The very notion of a private library flies in the face of a generations-old institution. Public libraries were once the cornerstones of a community, and even in the digital age of the internet and books on iPads, local libraries still act as education hubs for younger children. Still not the most common notion, the idea of library privatization is gaining steam in California. But many fear that privatization would destroy these iconic houses of knowledge. Others feel that, with a struggling economy, privatization is the only way to way to increase efficiency and cut costs. Assembly Bill 438 is seeking to place limitations on companies wanting to pick up library contracts. Among the contingencies listed in the bill are rules to ensure that no current library employee would lose their pay or benefits. Several cities and counties around the state have experimented with privatized libraries, including Camarillo and Moorpark in Ventura County, and in many of these smaller municipalities there is a clear choice between a privately run library or no library at all. California librarians are cheering AB 438 for making it more difficult to privatize libraries and have been making frequent trips to Sacramento to ask for more funds. How should California deal with its libraries? Do sacrifices need to be made?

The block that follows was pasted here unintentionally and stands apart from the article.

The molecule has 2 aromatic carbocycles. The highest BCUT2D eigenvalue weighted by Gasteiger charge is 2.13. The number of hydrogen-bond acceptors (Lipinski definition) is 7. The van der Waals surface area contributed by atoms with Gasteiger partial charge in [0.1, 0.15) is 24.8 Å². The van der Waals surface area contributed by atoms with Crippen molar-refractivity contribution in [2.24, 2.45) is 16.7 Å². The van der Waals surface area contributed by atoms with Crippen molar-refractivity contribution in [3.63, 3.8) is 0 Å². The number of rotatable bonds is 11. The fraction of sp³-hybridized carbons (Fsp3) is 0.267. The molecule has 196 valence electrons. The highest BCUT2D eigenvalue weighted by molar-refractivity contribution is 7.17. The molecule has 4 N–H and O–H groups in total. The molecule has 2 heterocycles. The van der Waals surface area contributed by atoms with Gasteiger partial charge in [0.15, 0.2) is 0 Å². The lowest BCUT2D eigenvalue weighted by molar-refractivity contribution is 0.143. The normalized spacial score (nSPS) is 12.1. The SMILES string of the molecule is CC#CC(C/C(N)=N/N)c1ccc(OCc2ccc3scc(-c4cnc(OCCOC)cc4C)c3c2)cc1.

Assemblymember Das Williams, D-35th District; author of AB 438 that would set standards for cities & counties to privatize libraries
Kyra Ross, lobbyist, League of California Cities
Deborah Doyle, chair, Legislative and Advocacy Committee, California Library Association